How To Face Your Fears
Author: Shannon Miller Lifestyle
Fear is a very real thing and it’s something that most everyone faces at some point in his or her life. In fact, there is a huge list of every kind of fear you can have, see here: http://phobialist.com/
Okay, so maybe that list is just a little extreme, but it all boils down to 5 basic types of fears from which all other fears are manufactured.
- Extinction—the fear of annihilation, of ceasing to exist. This is a more fundamental way to express it than just calling it “fear of death.” The idea of no longer being arouses a primary existential anxiety in all normal humans. Consider that panicky feeling you get when you look over the edge of a high building.
- Mutilation—the fear of losing any part of our precious bodily structure; the thought of having our body’s boundaries invaded, or of losing the integrity of any organ, body part, or natural function. Anxiety about animals, such as bugs, spiders, snakes, and other creepy things arises from fear of mutilation.
- Loss of Autonomy—the fear of being immobilized, paralyzed, restricted, enveloped, overwhelmed, entrapped, imprisoned, smothered, or otherwise controlled by circumstances beyond our control. In physical form, it’s commonly known as claustrophobia, but it also extends to our social interactions and relationships.
- Separation—the fear of abandonment, rejection, and loss of connectedness; of becoming a non-person—not wanted, respected, or valued by anyone else. The “silent treatment,” when imposed by a group, can have a devastating psychological effect on its target.
- Ego-death—the fear of humiliation, shame, or any other mechanism of profound self-disapproval that threatens the loss of integrity of the Self; the fear of the shattering or disintegration of one’s constructed sense of lovability, capability, and worthiness.
So, you probably have a fear of something. Can you identify it?
Can you break it down to the root or which one of those 5 types of fears it falls into? If you can, you are already taking a step in the right direction. But now that you have identified your fear, what are some ways to help you conquer it?
Since we cannot control everything in our lives, it is only reasonable that you cannot fully eradicate fear from your life forever, however, you can make choices that will help you move beyond the things you are afraid of. Cognitive behavioral therapy is a great method for processing fear and choosing to rise above it.
Cognitive behavioral therapy (also known by its abbreviation, CBT) is a short-term, goal-oriented psychotherapy treatment that takes a hands-on, practical approach to problem-solving. Its goal is to change patterns of thinking or behavior that are behind people’s difficulties, and so change the way they feel. It represents a systemic approach to managing your emotions through changing thinking and behavioral patterns.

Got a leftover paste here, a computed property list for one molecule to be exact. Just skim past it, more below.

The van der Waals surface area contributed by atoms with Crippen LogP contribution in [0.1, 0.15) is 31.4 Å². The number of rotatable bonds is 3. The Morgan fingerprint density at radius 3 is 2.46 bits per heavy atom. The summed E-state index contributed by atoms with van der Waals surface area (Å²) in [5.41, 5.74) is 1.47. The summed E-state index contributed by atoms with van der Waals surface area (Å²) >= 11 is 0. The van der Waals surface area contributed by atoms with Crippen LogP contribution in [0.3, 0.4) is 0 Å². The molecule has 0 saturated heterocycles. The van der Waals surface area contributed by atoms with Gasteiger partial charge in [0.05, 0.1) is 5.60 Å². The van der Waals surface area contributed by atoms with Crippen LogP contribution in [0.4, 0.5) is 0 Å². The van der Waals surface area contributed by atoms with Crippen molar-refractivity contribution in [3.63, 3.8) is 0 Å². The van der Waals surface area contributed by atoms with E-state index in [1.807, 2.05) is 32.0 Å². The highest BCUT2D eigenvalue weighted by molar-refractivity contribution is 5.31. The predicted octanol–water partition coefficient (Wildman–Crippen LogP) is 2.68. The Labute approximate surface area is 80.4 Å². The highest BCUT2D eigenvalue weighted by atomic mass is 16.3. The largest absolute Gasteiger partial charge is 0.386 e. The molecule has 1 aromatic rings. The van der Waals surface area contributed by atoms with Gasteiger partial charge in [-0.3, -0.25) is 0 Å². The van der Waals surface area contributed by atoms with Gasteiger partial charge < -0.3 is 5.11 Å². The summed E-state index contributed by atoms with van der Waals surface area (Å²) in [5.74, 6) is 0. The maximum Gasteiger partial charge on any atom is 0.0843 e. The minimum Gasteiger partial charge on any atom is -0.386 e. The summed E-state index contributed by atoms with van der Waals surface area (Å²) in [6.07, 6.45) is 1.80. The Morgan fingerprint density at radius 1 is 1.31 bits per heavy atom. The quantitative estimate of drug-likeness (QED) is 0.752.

CBT is not a miracle cure. It involves a lot of work for identifying your current thinking patterns and beliefs, seeing what is irrational or non-constructive in them, and changing them gradually through cognitive and behavioral techniques.
It’s based on 3 R’s: reprogramming, repetition and reinforcement. If you stick to these three ways, you will see real progress and change in your habitual emotional reactions.
So, if you came here for actual results and not all the science-y talk, what are some small steps you can take to overcome your fears?
- Journal your fear– Write about your fear and how it has held you back. Go back after some time and reflect on what you’ve written. You will gain insight just by distancing yourself. It will also help you to loosen the grip that fear has on you.
- Lean into your fear– Start small and work your way into overcoming your fear. Tell yourself “this fear will pass” and expand your courage and willingness to grow. If you are afraid of talking in front of a large group of people, start with 5-10 people and grow it from there.
- Journal your successes, both past and present– Its human nature to beat ourselves down. If you take the time to reflect on the good things you have done, that fear will seem smaller. Think back to your early years when you learned something new for the first time, like riding a bike, and continue to the present. You will be inspired and motivated at how that list can help you overcome fear.
- Believe in yourself– Focus your attention on being prepared and willing for the joy, wonder, and great possibility of the circumstances that come before you. You deserve the best no matter what. Accept that fact and be open to what lies ahead.
- Learn something new– Do you lack information or direction? Develop your intuition. Get a mentor. Join Toastmasters. Be a life-long learner. Give it your all. Burn the midnight oil. Take action on what you learn. Fear fades in an environment of this kind
- Take your fear and let it go– Let go of looking silly, feeling embarrassed, being ignored and facing rejection or failure. Accept failure as a part of life. Get through it and get over it.
- Help others– Give to the beginners. Be a good leader. Take others with you and help them succeed as well. What would life be like if we believed in, “All for one, and one for all?” We all want the same things in life. Let’s help each other move ahead.
- View life as a creative and wild adventure– Life can be brimming with good times of beauty and adventure or overwhelming with challenge and tragedy. Choose to stay present and breathe through it all. Be grateful for the varied landscape, hold onto your hat, and enjoy the ride.